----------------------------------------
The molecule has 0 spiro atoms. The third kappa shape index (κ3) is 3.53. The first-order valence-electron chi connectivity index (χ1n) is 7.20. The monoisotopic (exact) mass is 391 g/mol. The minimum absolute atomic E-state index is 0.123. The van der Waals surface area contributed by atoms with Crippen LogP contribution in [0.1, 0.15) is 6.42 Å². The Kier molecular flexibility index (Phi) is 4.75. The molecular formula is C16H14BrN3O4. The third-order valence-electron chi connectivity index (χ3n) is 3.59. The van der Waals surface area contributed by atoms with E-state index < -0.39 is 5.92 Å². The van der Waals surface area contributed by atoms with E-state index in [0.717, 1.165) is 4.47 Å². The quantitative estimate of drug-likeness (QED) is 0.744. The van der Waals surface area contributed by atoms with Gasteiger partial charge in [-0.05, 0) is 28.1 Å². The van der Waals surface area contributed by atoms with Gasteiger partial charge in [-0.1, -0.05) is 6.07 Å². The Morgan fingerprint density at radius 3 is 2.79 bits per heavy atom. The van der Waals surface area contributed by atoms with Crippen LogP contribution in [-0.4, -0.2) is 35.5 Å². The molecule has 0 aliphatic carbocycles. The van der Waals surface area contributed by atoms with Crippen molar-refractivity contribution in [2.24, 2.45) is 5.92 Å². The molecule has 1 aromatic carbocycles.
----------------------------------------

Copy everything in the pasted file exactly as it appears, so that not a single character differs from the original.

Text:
The molecule has 0 spiro atoms. The third kappa shape index (κ3) is 3.53. The first-order valence-electron chi connectivity index (χ1n) is 7.20. The monoisotopic (exact) mass is 391 g/mol. The minimum absolute atomic E-state index is 0.123. The van der Waals surface area contributed by atoms with Crippen LogP contribution in [0.1, 0.15) is 6.42 Å². The Kier molecular flexibility index (Phi) is 4.75. The molecular formula is C16H14BrN3O4. The third-order valence-electron chi connectivity index (χ3n) is 3.59. The van der Waals surface area contributed by atoms with E-state index < -0.39 is 5.92 Å². The van der Waals surface area contributed by atoms with E-state index in [0.717, 1.165) is 4.47 Å². The quantitative estimate of drug-likeness (QED) is 0.744. The van der Waals surface area contributed by atoms with Gasteiger partial charge in [-0.05, 0) is 28.1 Å². The van der Waals surface area contributed by atoms with Gasteiger partial charge in [-0.1, -0.05) is 6.07 Å². The Morgan fingerprint density at radius 3 is 2.79 bits per heavy atom. The van der Waals surface area contributed by atoms with Crippen LogP contribution in [-0.4, -0.2) is 35.5 Å². The molecule has 0 aliphatic carbocycles. The van der Waals surface area contributed by atoms with Crippen molar-refractivity contribution in [2.24, 2.45) is 5.92 Å². The molecule has 1 aromatic carbocycles.